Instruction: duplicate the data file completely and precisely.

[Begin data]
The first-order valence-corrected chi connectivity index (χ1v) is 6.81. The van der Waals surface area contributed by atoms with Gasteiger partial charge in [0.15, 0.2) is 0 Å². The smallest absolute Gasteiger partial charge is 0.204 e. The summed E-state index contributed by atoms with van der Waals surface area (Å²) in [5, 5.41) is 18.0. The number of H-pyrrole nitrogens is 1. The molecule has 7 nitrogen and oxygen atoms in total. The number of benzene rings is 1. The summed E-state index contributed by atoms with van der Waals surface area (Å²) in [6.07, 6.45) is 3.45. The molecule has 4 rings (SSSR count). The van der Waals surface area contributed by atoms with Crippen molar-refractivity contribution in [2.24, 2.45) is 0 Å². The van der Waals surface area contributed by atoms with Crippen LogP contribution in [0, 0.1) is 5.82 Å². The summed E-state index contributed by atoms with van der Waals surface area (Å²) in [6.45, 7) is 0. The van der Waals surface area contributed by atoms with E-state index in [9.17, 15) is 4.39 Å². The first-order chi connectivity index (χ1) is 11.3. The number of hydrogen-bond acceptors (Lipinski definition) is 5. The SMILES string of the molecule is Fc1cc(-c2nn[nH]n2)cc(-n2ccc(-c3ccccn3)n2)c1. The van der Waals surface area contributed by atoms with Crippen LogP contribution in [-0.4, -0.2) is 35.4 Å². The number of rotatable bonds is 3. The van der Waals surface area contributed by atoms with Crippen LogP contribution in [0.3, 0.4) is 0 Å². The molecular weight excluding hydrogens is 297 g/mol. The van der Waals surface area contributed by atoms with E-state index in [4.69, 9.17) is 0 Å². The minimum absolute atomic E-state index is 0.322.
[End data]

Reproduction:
The first-order valence-corrected chi connectivity index (χ1v) is 6.81. The van der Waals surface area contributed by atoms with Gasteiger partial charge in [0.15, 0.2) is 0 Å². The smallest absolute Gasteiger partial charge is 0.204 e. The summed E-state index contributed by atoms with van der Waals surface area (Å²) in [5, 5.41) is 18.0. The number of H-pyrrole nitrogens is 1. The molecule has 7 nitrogen and oxygen atoms in total. The number of benzene rings is 1. The summed E-state index contributed by atoms with van der Waals surface area (Å²) in [6.07, 6.45) is 3.45. The molecule has 4 rings (SSSR count). The van der Waals surface area contributed by atoms with Crippen molar-refractivity contribution in [2.24, 2.45) is 0 Å². The van der Waals surface area contributed by atoms with Crippen LogP contribution in [0, 0.1) is 5.82 Å². The summed E-state index contributed by atoms with van der Waals surface area (Å²) in [6.45, 7) is 0. The van der Waals surface area contributed by atoms with E-state index in [9.17, 15) is 4.39 Å². The first-order chi connectivity index (χ1) is 11.3. The number of hydrogen-bond acceptors (Lipinski definition) is 5. The SMILES string of the molecule is Fc1cc(-c2nn[nH]n2)cc(-n2ccc(-c3ccccn3)n2)c1. The van der Waals surface area contributed by atoms with Crippen LogP contribution in [-0.4, -0.2) is 35.4 Å². The number of rotatable bonds is 3. The van der Waals surface area contributed by atoms with Crippen LogP contribution in [0.3, 0.4) is 0 Å². The molecular weight excluding hydrogens is 297 g/mol. The van der Waals surface area contributed by atoms with E-state index in [4.69, 9.17) is 0 Å². The minimum absolute atomic E-state index is 0.322.